Liepaja is a beautiful coastal city off the Baltic Sea in Latvia. Starting in 2003, the LDS Church looked at the possibility of building a new meetinghouse downtown for the large branch created after proselyting began here in 1992. The site purchased was along an existing transit line across the road from city administration and in the vicinity of three historical churches. Newly completed this month, the Liepaja Chapel is now the largest LDS chapel in Latvia at just over 600 square meters (6500 square feet.)
The traditional standard plan design presented to the city was not approved. The Church News reported that "propaganda turned much public sentiment against the Church" (Church News, Faith Renewed, 12 Jan 2008) as a reason for failure. This may have been the case, however the local media reported, "[T]he Liepāja Local Building Board objections were not against the house of worship as such, but against the originally planned construction as inconsistent with the nature of the urban heritage values." (Latvijas Avize, 'Top lielākais mormoņu dievnams', 04 Feb 2009) As proof that this was the main concern, rather than religious bigotry, when the Church resubmitted a new modern design proposal with appropriate features fitting in with the city guidelines and requests, it was approved. [Since I don't know anyone who speaks Latvian, I had to rely on a computer translation for the above quote.]
Similar processes of rejected building plans and delays in building permits happen regularly, including in the US. When this happens in LDS circles, it is often attributed to anti-Mormon sentiment, but is often simply a community that cares about what is built there and the desire for something appropriate and integral to the site context in which it is placed. This is also frequently the case in downtown and historic districts, of which the Liepaja Chapel belongs to both. Fortunately in this case, there is now a beautiful chapel that fits into the context of the site, the historic character of the neighborhood, and the culture of the city and country into which it is located. Finally the branch has a building to "replace their second-story rented room." (Church News, Faith Renewed, 12 Jan 2008)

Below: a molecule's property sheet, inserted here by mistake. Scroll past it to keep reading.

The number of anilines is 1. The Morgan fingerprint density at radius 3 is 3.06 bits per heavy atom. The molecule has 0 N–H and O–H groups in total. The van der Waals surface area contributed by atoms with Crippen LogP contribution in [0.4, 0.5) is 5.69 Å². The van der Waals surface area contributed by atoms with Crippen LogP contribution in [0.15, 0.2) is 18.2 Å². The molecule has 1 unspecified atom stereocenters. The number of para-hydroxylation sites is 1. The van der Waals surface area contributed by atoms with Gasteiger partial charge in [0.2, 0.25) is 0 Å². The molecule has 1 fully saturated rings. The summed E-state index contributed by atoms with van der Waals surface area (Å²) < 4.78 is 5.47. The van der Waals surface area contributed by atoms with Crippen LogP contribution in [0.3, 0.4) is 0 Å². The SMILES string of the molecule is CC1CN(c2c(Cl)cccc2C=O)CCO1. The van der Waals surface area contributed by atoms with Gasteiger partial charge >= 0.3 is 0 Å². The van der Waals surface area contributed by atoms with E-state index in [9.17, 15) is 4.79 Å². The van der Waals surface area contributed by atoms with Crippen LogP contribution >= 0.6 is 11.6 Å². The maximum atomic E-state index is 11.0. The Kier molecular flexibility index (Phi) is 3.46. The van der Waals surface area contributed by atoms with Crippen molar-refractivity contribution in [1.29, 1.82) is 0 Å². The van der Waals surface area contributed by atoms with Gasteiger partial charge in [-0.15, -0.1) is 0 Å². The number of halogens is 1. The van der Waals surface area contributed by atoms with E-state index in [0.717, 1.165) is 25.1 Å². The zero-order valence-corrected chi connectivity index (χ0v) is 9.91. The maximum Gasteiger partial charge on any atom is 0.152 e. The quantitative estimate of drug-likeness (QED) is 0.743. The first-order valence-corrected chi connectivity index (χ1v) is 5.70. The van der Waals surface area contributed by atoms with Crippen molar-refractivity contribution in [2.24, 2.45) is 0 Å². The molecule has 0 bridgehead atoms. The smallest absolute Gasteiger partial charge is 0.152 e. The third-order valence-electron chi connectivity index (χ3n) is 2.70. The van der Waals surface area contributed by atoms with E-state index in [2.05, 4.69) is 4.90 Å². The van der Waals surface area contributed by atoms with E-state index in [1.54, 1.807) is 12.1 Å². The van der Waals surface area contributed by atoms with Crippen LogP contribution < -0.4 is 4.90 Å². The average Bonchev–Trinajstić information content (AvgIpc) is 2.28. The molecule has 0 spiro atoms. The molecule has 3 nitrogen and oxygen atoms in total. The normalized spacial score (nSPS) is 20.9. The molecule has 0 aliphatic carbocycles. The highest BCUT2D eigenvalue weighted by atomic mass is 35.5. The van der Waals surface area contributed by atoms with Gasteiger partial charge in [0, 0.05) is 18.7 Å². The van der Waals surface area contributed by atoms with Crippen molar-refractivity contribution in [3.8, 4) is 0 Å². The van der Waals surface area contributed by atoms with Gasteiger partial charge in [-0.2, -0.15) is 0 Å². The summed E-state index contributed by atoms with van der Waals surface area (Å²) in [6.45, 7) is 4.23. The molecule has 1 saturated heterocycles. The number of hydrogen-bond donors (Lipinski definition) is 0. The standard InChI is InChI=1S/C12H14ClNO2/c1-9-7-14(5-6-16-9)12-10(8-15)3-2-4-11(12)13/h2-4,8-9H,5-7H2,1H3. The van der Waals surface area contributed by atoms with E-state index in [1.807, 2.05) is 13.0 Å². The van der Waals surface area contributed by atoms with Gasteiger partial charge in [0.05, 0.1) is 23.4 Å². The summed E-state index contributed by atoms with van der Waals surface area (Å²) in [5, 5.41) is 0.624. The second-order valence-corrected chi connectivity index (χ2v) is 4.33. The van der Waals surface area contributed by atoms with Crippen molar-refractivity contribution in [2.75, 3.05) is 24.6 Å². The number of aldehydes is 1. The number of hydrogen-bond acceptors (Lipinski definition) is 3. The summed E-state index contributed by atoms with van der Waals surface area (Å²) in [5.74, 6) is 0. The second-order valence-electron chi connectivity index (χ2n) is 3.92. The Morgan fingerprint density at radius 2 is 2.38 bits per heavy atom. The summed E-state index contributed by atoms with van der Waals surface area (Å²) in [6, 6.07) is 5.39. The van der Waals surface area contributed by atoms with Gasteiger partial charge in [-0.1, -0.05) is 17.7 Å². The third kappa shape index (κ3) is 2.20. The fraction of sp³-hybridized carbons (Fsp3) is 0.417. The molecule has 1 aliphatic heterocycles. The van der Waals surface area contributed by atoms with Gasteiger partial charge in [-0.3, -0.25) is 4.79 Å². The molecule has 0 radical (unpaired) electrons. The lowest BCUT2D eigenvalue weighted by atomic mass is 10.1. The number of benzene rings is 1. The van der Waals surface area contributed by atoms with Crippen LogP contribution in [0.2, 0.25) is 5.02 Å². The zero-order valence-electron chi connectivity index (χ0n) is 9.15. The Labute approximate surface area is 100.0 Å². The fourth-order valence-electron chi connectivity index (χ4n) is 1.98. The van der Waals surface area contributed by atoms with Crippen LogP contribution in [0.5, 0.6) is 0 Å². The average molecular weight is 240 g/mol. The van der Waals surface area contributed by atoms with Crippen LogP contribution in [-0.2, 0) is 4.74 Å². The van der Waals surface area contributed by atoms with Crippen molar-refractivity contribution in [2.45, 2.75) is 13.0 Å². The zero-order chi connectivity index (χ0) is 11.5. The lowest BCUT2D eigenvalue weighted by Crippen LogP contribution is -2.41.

Rendering of building placed in existing street context
Photo of building under construction
The diagram of the plan is formed by two rectangular pieces coming together to form the ‘L shape’ of the building. The intersection of these pieces forms the lobby. The act of coming together crushes one leg of the rectangle, angling the wall and forming the lobby as an extension of the corridor. This angled wall becomes the most important gesture in the plan.
The building is placed on the site with an urban context in mind, maintaining the street wall by placing the building along the street edge with parking hidden behind. Suburban settings typically do the opposite; no street wall because of large building setbacks and parking located in front of the building.
Preliminary Floor Plan
Final Floor Plan
The preliminary floor plan shown is an older version of the plan with the font and restrooms located at the rear of the building. In the final floor plan, the font and restrooms have been wisely moved to the front, adjacent to the street entry. This arrangement better supports a symbolic narrative of progress through the building. First, as a wanderer off the street, you are drawn to the building as a means of ascension to God by entering under the steeple. The first step is one of cleansing through the ritual of baptism where you change from street clothes to white clothing and are washed pure. You are welcomed into the Church in the chapel where you meet those in the congregation, sing hymns to God, and partake of weekly sacraments. Continuing through the building are the classrooms where weekly instruction is given. Finally at the back of the building is the large activity room where you can socialize with others and form close friendships.